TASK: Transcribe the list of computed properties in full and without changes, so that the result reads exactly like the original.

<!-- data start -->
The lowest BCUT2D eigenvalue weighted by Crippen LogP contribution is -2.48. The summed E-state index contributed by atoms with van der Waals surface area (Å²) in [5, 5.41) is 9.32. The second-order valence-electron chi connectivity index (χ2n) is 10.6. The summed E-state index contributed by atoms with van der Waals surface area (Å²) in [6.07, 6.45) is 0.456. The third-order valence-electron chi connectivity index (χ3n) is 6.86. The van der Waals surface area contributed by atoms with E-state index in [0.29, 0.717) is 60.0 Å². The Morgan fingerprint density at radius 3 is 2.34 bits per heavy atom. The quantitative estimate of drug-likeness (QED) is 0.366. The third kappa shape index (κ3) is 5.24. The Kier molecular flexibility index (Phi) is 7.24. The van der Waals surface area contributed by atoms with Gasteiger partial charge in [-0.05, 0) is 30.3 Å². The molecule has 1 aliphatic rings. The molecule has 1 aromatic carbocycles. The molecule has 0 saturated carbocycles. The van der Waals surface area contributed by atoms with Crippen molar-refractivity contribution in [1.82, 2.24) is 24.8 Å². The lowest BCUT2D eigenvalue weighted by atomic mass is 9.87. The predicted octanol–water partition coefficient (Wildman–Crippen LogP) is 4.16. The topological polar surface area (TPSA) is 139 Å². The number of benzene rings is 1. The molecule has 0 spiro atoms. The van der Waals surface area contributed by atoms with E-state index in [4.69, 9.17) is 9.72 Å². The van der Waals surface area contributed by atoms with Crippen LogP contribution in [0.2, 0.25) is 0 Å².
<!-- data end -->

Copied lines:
The lowest BCUT2D eigenvalue weighted by Crippen LogP contribution is -2.48. The summed E-state index contributed by atoms with van der Waals surface area (Å²) in [5, 5.41) is 9.32. The second-order valence-electron chi connectivity index (χ2n) is 10.6. The summed E-state index contributed by atoms with van der Waals surface area (Å²) in [6.07, 6.45) is 0.456. The third-order valence-electron chi connectivity index (χ3n) is 6.86. The van der Waals surface area contributed by atoms with E-state index in [0.29, 0.717) is 60.0 Å². The Morgan fingerprint density at radius 3 is 2.34 bits per heavy atom. The quantitative estimate of drug-likeness (QED) is 0.366. The third kappa shape index (κ3) is 5.24. The Kier molecular flexibility index (Phi) is 7.24. The van der Waals surface area contributed by atoms with Gasteiger partial charge in [-0.05, 0) is 30.3 Å². The molecule has 1 aliphatic rings. The molecule has 1 aromatic carbocycles. The molecule has 0 saturated carbocycles. The van der Waals surface area contributed by atoms with Crippen molar-refractivity contribution in [1.82, 2.24) is 24.8 Å². The lowest BCUT2D eigenvalue weighted by atomic mass is 9.87. The predicted octanol–water partition coefficient (Wildman–Crippen LogP) is 4.16. The topological polar surface area (TPSA) is 139 Å². The number of benzene rings is 1. The molecule has 0 spiro atoms. The van der Waals surface area contributed by atoms with E-state index in [4.69, 9.17) is 9.72 Å². The van der Waals surface area contributed by atoms with Crippen LogP contribution in [0.2, 0.25) is 0 Å².